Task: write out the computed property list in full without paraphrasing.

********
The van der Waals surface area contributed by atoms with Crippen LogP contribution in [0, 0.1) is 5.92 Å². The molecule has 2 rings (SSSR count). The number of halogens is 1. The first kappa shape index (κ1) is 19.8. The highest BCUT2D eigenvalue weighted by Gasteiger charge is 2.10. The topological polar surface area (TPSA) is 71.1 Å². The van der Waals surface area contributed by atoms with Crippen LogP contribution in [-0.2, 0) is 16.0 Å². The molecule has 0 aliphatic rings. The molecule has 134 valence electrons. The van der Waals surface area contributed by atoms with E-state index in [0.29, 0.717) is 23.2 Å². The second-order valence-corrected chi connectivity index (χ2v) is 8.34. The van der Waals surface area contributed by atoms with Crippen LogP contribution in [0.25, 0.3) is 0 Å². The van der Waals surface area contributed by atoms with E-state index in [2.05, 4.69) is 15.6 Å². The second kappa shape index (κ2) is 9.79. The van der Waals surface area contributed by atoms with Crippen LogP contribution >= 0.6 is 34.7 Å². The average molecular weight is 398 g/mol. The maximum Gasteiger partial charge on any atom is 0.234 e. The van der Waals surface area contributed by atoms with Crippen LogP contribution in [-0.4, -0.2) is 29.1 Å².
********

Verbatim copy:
The van der Waals surface area contributed by atoms with Crippen LogP contribution in [0, 0.1) is 5.92 Å². The molecule has 2 rings (SSSR count). The number of halogens is 1. The first kappa shape index (κ1) is 19.8. The highest BCUT2D eigenvalue weighted by Gasteiger charge is 2.10. The topological polar surface area (TPSA) is 71.1 Å². The van der Waals surface area contributed by atoms with Crippen LogP contribution in [-0.2, 0) is 16.0 Å². The molecule has 0 aliphatic rings. The molecule has 134 valence electrons. The van der Waals surface area contributed by atoms with E-state index in [0.29, 0.717) is 23.2 Å². The second-order valence-corrected chi connectivity index (χ2v) is 8.34. The van der Waals surface area contributed by atoms with Crippen LogP contribution in [0.25, 0.3) is 0 Å². The van der Waals surface area contributed by atoms with E-state index in [2.05, 4.69) is 15.6 Å². The second kappa shape index (κ2) is 9.79. The van der Waals surface area contributed by atoms with Crippen LogP contribution >= 0.6 is 34.7 Å². The average molecular weight is 398 g/mol. The maximum Gasteiger partial charge on any atom is 0.234 e. The van der Waals surface area contributed by atoms with Crippen LogP contribution in [-0.4, -0.2) is 29.1 Å².